Not to mention they have solid coaching, depth at key spots and budding superstars like D’Andre Swift, Amon-Ra St. Brown and Aidan Hutchinson.

One third-quarter series was a microcosm of what happened in the game.

The Commanders had just scored a touchdown to close the gap to 22-15 with 4:30 left in the third. If ever the Lions needed the offense to come through, this was the time.

On first down, they called a play they’ve had in their hip pocket for a time just like this. St. Brown performed it (with a little help) to perfection for a 58-yard gain. 

“So that whole first half I was motioning across, almost every drive, running across. I feel as a defense at some point you don’t pay a mind to it,’’ St. Brown explained. “This was a play we had in this week and we knew if we got it, it would hit big. Q (Quintez Cephus) had a great block, Craig (Reynolds) had a good fake. No one knew I had the ball. I don’t think the safety who was looking at me knew I had the ball. All I hear from the defense is ‘Oh sh-t.’ I knew that was a big play.’’

St. Brown blames the Jumbo-tron for not scoring. It’s a second or so behind and when he looked up, he was going to start high-kicking when he got tackled at the Commanders’ 17-yard line.

Next play, quarterback Jared Goff was sacked. The 5-yard loss didn’t deflate the offense, instead it seemed to pump them up.

On second-and-15, Goff’s pass to T.J. Hockenson was incomplete. Then on third-and-15, Goff threw a pass short right to Swift. He fell but was untouched by the defense, so he got up and ran in for the score.

At first look, Goff thought at least it was good for a first down, then he watched Swift get up and run into the end zone. Even better.

That touchdown and extra point boosted the lead to 29-15 which was key.

St. Brown set team and NFL records with nine catches for 116 yards and two touchdowns along with two carries for 68 yards.

“He’s as steady as they come, he’s as steady as a rock. You can always depend on what he’s going to bring every day. Not just on Sunday, but on Wednesday, Thursday and Friday,’’ Campbell said. “He’s been that way since he walked in the door as a rookie and nothing has changed. He expects a lot of himself and us as a team and that offense and he’s reliable, he’s a good athlete and he’s explosive and he’s strong.’’

The offensive line featured three non-starters in the middle and they performed. Campbell noted them before he took questions after the game. Dan Skipper, who had never played guard in an NFL game, started at left guard. Evan Brown was in at center for Frank Ragnow (toe) and Logan Stenberg got his second straight start at right guard.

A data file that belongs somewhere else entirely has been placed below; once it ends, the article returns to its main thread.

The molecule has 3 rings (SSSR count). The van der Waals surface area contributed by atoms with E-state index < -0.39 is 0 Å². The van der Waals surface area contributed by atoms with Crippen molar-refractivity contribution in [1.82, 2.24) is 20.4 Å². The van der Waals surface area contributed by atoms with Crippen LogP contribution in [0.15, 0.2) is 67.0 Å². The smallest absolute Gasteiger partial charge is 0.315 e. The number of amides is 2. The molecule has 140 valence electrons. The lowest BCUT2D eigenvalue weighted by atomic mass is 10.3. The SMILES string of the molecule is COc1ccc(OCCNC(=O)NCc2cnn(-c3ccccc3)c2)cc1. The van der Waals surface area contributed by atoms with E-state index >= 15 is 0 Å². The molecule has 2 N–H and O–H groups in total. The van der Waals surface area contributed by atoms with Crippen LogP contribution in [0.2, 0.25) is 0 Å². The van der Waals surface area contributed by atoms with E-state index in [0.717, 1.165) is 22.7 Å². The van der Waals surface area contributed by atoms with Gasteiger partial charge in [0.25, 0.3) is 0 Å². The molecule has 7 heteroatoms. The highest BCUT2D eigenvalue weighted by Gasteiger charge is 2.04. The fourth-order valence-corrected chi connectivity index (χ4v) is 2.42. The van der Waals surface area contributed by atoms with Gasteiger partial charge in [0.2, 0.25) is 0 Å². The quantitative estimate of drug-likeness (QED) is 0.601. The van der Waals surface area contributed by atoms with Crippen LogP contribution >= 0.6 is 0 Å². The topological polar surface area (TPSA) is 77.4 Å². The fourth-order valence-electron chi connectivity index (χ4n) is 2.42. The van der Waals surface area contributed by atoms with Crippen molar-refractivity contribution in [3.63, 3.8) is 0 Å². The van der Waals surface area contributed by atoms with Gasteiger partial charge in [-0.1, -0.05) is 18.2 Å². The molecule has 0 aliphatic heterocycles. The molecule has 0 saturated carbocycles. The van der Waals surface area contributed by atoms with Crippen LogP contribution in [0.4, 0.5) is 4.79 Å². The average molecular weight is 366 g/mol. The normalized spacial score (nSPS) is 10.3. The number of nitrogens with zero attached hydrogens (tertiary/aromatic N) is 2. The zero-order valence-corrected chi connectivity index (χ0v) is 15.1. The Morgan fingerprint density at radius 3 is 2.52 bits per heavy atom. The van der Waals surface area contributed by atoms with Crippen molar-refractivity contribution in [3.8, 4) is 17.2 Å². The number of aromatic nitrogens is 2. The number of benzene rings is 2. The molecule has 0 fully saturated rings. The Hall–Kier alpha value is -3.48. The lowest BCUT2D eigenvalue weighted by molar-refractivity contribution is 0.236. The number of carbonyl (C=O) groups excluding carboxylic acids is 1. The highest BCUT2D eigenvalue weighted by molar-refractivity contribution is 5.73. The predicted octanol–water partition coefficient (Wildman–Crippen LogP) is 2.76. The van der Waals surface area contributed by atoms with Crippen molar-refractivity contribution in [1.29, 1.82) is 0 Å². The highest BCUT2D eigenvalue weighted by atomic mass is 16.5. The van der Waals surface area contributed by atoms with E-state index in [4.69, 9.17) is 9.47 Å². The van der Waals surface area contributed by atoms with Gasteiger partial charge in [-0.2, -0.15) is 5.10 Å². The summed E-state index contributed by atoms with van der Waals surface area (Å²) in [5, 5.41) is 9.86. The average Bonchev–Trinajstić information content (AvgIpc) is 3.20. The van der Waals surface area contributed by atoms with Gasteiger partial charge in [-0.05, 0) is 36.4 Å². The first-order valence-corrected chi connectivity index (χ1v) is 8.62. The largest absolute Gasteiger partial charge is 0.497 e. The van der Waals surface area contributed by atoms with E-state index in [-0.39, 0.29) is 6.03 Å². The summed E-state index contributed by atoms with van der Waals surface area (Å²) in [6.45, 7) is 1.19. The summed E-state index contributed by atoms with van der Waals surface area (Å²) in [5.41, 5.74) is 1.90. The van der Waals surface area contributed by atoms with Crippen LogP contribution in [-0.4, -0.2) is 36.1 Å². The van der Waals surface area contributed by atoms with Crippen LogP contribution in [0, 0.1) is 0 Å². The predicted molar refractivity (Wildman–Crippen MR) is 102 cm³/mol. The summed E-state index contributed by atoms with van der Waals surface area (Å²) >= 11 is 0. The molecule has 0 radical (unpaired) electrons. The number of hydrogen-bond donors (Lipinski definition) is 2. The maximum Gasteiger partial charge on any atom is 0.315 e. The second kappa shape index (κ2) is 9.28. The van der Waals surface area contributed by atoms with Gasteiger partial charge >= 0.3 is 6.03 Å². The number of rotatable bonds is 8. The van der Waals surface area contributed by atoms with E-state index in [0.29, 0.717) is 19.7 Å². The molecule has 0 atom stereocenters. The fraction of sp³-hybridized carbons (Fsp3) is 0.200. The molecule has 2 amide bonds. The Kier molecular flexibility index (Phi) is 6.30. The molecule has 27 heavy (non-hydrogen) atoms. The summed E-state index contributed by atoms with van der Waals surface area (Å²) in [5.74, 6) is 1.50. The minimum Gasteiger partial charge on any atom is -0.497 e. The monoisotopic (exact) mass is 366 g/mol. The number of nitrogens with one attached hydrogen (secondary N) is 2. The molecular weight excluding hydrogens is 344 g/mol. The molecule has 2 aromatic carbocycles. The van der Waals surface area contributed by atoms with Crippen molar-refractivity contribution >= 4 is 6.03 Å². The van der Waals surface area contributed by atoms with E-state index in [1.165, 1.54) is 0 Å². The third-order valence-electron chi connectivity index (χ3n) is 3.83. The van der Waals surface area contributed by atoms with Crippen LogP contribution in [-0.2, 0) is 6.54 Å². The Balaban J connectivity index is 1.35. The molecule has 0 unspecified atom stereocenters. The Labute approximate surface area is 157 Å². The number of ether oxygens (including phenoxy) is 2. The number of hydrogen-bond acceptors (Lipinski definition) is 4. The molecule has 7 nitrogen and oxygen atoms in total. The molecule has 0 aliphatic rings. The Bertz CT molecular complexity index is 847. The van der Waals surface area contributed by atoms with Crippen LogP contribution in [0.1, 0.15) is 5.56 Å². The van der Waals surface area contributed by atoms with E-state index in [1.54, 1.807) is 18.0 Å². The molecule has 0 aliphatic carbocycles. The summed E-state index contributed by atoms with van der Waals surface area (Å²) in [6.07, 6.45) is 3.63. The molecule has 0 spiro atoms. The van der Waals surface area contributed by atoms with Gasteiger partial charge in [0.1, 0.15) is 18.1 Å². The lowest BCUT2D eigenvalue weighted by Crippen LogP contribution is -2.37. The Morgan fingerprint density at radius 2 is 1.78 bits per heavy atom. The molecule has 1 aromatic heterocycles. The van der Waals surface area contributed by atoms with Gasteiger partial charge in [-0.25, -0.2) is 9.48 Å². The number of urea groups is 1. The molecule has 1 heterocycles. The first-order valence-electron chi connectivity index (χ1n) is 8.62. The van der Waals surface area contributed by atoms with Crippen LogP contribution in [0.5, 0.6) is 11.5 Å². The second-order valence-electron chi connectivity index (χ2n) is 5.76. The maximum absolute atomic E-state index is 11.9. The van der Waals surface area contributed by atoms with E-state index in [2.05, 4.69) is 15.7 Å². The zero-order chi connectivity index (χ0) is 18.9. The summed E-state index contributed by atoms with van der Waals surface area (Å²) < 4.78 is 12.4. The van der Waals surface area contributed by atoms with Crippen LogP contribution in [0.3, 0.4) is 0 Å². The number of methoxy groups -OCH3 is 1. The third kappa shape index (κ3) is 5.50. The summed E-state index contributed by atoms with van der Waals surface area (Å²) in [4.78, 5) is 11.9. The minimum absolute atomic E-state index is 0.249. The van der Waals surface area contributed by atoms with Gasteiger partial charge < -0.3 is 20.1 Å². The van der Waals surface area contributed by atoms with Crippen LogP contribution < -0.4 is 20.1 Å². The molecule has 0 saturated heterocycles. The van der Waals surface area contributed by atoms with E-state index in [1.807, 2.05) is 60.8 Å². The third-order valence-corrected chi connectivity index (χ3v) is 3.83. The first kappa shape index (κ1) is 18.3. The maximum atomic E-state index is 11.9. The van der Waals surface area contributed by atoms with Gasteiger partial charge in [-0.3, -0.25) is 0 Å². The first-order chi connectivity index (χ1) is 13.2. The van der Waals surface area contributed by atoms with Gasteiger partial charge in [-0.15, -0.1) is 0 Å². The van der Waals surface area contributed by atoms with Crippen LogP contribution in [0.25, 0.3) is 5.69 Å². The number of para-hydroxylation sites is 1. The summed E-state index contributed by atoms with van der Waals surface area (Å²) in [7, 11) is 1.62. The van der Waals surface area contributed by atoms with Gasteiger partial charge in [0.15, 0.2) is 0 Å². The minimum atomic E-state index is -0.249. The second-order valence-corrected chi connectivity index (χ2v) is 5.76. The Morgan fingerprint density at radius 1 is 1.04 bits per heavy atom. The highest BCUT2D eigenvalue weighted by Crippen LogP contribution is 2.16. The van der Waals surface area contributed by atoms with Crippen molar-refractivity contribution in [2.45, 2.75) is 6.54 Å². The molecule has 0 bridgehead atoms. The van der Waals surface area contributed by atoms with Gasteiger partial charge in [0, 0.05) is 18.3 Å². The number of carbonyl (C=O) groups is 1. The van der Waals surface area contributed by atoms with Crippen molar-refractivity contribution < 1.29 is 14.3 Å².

They certainly got some help but without them there is no way the Lions would have rushed for 191 yards 

The defense, which had a stranglehold on the Commanders in the first half allowing them just 56 total yards, softened up in the second half. 

Rookie defensive lineman Aidan Hutchinson sacked Carson Wentz three times in the first half — his first three NFL sacks. In the opener he was OK, but Campbell said he had no worries. It’s clear why.

“You learn from stuff and you move on. I don’t think that I played bad in the first game. But definitely, I had a lot more opportunity I felt in this game and I made the most of it,’’ Hutchinson said. “Yeah, I think I played good in both games but definitely, I made the most of my opportunities in this game.”

When Wentz wasn’t sacked — the Lions got him five times — he was pressured early and often. 

“All those guys up front, they did a good job. They were much better than last week because they were much more disciplined,’’ Campbell said.

The defense played like a group possessed in the first half and made key plays when it mattered in the second like Will Harris’ interception of Wentz in the third quarter.

 “I think we just came into the game prepared. Came in with the mentality, ‘Last week wasn’t good enough.’ So this was an opportunity to correct some of those mistakes and hone in on the details,’’ said cornerback Jeff Okudah who left the game in the fourth quarter due to cramping.

Building this Lions team is a process which started last year with a 3-13-1 record.

It’s clear after Sunday’s win they are moving in the right direction in all three areas including the offense.

“We scored 35 last week, scored 36 this week, and you still feel like, ‘Ah, but that – but that one.’ And I can’t think of a few ones off the top of my head, but that one would have really blown the game wide open, and that’s our next step, right? That’s our next step of going – becoming that maybe more mature, understanding-the-moment team, being able to take those – take advantage of those opportunities and it starts with me,’’ Goff said. “I’ve got to hit some of those throws and really get on the same page with those guys. We are, just it’s more reps and making sure we know the landmarks and everything, it’s mostly me. But like you’re saying, it’s – we feel good about what we did today, but there’s so much more out there for us.”

(Up next: Lions (1-1) at Minnesota Vikings (1-0 with game scheduled for Monday night), at 1 p.m. on Sunday, Sept. 25.)